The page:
# How can the Hamming (7,4) code be self dual?

While reading about the Hamming (7,4) code, I saw that it was self dual. After looking up the definition, the dual code has a generator matrix equal to $H^T$, where $H$ is the parity check matrix of the original code.

But these two matrices are of different dimension! How can they be equal to each other?

Also, using the definitions for $G$ and $H$ from the wiki article, they are quite different (after transposing). I'm guessing that there is a large amount of non-uniqueness in these matrices, perhaps even when it comes to their dimensions. What would be the cleanest way to check that it is self-dual?

• Where did you see it was self-dual. It is not.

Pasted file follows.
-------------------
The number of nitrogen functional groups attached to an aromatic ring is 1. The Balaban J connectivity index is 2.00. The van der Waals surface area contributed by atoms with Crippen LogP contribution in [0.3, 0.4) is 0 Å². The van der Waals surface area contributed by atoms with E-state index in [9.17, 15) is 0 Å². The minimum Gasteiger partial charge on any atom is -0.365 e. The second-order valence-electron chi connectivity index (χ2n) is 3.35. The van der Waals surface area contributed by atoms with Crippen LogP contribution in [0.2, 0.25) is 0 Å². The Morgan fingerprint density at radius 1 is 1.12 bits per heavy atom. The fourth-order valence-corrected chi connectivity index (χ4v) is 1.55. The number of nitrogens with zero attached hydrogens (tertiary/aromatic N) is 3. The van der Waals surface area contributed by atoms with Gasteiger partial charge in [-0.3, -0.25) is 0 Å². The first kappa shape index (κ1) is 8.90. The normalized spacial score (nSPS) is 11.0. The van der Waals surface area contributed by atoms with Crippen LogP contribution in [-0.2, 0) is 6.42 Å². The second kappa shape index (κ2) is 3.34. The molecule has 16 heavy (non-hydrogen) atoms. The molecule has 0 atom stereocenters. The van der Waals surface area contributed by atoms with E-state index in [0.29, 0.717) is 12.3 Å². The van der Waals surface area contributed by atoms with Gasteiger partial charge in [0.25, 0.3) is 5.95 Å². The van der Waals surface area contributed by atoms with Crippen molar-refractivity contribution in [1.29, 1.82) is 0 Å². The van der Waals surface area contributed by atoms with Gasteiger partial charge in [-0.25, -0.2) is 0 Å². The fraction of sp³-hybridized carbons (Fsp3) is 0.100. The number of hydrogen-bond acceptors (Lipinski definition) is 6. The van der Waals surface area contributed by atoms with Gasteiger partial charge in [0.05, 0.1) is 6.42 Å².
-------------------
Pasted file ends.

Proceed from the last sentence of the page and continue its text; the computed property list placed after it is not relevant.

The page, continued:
– quid
Commented Jul 6, 2016 at 20:19
• en.wikipedia.org/wiki/Steane_code - "...using the classical binary self-dual [7,4,3] Hamming code..." Commented Jul 6, 2016 at 20:20
• I think that's just not true then.
– quid
Commented Jul 6, 2016 at 20:23
• How to see that it isn't self dual then? What's the smartest way to approach this sort of problem? I mean other than calculating all the codewords for both codes. Commented Jul 6, 2016 at 20:24
• Is it possible that your source was confusing this with the extended $(8,4,4)$ Hamming code? That code is self-dual. The dual of the $(7,4,3)$ Hamming code is a $(7,3,4)$ code $C$ gotten by shortening the extended Hamming code at some position. The code $C$ is self-orthogonal, in other words it is a subcode of its dual code. As quid pointed out (+1), a self-dual code necessarily has even length. Commented Jul 6, 2016 at 20:34

Yet, the length of the code is $7$.
• So a self dual code would always be of the form $(2n,n)$, is that correct? Commented Jul 6, 2016 at 20:30